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Convergent non-monotone sequences

  1. Apr 30, 2009 #1
    1. The problem statement, all variables and given/known data

    Let C=[tex]\bigcup[/tex]n=1[tex]\infty[/tex]Cn where Cn=[1/n,3-(1/n)]
    a) Find C in its simplest form.
    b)Give a non-monotone sequence in C converging to 0.

    2. Relevant equations


    3. The attempt at a solution
    For part a) i get C=[0,3]. Is this correct? im not sure as to wether 0 and 3 are contained in the set though. Should it be C=(0, 3)?

    As for part b) im not really sure here. I thought one such sequence might be
    (1, 2, 1/2, 1/3, 1/4, 1/5,...). So the tail converges to zero and the first 2 terms mean it is non-monotone.
    [
     
  2. jcsd
  3. Apr 30, 2009 #2

    tiny-tim

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    Hi Easty! :smile:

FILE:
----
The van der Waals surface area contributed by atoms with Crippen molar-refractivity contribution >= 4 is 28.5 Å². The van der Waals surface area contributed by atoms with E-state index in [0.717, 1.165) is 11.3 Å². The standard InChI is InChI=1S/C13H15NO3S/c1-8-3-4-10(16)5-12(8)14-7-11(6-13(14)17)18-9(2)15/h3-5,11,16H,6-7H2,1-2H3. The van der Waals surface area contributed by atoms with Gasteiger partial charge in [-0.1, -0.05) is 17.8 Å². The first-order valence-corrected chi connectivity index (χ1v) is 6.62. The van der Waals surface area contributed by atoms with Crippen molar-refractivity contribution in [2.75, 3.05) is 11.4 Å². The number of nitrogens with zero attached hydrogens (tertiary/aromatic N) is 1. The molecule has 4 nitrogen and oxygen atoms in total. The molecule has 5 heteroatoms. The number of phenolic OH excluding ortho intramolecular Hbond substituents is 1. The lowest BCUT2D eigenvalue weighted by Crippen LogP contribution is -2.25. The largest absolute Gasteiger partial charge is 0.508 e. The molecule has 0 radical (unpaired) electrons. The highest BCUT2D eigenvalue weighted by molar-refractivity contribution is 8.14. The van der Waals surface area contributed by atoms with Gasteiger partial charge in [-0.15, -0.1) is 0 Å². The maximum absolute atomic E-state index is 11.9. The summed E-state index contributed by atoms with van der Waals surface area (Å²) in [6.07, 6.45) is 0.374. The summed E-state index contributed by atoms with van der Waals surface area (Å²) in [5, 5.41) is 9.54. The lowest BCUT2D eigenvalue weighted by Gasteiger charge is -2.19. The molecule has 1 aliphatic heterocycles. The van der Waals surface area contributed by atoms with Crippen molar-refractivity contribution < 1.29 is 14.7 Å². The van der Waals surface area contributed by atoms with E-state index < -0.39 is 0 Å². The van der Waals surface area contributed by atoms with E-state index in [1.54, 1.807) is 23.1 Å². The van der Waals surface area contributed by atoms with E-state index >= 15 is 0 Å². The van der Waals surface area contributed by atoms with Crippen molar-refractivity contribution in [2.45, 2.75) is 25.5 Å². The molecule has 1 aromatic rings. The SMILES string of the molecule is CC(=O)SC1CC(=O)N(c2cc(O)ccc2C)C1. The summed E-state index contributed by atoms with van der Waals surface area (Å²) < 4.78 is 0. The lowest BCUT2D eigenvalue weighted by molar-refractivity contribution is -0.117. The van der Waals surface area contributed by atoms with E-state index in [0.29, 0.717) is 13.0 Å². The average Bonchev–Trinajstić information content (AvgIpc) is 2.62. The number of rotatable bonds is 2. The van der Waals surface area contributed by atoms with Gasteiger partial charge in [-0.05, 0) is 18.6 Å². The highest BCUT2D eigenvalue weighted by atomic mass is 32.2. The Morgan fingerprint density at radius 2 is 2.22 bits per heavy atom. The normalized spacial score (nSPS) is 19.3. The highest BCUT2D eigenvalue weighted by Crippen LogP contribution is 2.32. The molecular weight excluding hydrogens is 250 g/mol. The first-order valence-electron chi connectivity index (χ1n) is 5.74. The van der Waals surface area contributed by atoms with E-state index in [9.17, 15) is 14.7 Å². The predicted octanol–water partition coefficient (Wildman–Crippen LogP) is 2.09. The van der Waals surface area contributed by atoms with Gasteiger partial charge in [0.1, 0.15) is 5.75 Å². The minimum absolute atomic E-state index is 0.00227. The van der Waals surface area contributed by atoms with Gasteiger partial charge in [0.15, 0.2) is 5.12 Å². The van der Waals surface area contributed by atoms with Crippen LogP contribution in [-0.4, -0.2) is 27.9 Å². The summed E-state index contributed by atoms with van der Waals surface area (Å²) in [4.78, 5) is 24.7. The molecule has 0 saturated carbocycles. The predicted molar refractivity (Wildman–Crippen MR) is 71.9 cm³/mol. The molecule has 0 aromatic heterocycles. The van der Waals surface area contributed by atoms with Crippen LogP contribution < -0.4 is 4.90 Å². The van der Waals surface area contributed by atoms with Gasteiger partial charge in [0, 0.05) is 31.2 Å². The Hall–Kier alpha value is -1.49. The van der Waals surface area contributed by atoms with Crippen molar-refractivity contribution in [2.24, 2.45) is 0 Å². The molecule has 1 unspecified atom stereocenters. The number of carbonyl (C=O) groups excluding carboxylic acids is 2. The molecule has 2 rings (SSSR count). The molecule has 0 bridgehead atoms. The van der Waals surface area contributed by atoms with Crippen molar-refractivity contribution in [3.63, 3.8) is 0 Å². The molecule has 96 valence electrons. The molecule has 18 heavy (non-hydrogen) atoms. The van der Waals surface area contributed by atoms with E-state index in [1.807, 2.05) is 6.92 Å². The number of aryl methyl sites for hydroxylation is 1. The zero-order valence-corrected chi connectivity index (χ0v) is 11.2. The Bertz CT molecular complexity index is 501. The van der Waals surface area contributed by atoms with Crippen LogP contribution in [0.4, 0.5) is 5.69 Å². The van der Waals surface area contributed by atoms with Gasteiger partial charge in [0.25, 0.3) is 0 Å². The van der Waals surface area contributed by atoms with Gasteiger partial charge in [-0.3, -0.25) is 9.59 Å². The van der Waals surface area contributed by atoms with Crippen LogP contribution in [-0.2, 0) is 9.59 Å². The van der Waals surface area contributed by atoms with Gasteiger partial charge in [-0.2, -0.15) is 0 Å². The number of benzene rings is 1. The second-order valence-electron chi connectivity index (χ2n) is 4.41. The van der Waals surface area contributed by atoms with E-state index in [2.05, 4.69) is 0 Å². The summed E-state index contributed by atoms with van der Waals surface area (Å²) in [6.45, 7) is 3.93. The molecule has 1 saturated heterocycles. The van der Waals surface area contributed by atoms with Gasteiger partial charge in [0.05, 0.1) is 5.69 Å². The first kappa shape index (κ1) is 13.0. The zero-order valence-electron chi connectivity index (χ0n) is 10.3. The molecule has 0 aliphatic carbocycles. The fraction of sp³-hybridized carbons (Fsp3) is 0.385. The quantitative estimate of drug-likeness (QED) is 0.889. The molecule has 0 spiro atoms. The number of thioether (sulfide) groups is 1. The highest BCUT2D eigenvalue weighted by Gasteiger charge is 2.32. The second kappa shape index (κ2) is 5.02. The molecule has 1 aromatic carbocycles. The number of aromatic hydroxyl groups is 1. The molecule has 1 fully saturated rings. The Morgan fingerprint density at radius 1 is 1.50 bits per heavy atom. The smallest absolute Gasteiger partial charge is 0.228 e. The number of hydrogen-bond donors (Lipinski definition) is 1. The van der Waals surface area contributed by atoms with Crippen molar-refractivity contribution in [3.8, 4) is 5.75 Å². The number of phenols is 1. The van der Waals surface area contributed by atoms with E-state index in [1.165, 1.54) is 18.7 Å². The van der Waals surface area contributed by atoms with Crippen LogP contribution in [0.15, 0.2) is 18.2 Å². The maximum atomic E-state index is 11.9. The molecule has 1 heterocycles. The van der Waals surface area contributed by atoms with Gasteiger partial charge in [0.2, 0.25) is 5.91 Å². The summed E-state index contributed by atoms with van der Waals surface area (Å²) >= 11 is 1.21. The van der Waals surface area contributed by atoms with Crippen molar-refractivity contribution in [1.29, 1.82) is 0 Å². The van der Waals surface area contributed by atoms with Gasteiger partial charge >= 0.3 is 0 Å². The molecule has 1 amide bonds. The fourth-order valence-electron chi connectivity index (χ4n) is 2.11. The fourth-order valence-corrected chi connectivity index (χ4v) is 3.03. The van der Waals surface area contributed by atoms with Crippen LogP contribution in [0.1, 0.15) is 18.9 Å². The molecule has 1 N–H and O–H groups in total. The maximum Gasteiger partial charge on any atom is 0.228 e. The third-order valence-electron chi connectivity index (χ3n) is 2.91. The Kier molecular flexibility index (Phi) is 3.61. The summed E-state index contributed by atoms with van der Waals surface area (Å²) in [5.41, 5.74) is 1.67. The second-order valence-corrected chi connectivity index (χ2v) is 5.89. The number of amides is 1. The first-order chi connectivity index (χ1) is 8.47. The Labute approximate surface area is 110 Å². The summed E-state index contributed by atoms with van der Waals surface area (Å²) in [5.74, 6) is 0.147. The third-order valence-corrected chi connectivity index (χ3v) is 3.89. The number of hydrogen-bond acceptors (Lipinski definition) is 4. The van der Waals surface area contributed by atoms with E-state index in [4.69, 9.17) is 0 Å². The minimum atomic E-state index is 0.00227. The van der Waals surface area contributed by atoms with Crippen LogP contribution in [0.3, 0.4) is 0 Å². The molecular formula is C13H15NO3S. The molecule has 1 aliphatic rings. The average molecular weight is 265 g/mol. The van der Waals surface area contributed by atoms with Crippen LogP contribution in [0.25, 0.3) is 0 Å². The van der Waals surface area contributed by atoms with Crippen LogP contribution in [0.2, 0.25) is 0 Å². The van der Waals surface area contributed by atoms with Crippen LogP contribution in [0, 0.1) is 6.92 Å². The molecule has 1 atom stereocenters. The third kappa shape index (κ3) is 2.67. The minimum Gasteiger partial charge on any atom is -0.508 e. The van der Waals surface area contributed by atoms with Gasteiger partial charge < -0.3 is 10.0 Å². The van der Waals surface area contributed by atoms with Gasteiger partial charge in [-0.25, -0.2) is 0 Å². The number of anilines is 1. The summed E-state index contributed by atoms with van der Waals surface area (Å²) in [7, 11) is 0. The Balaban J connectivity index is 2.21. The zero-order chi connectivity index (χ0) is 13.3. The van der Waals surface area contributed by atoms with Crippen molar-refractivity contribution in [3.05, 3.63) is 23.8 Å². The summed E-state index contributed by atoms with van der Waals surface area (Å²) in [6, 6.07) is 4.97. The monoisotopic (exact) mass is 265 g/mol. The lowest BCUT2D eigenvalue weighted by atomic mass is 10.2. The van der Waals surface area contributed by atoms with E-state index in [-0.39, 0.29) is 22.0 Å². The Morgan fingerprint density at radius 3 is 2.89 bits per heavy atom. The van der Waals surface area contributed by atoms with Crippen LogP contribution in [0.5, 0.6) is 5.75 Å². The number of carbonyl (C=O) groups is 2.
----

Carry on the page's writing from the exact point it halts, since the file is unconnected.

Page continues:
Well, by definition of union, 0 is only in C if it's in one of the Cns … is it? :wink:
    hmm … seems a daft question :rolleyes:

    but I suspect they want it to be non-monotone wherever you start.
     
  4. Apr 30, 2009 #3
    Ok then so it must be C=(0, 3).

    As for part b would this sequence work:
    (1/n*sin(n)).
    It should converge by the absolute convergence theorem i think.
    I'd appreciate any comments or criticisms.
    thanks
     
  5. May 1, 2009 #4

    tiny-tim

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    Yup! :biggrin:
    Yes, almost any daft sequence works! :smile:
     
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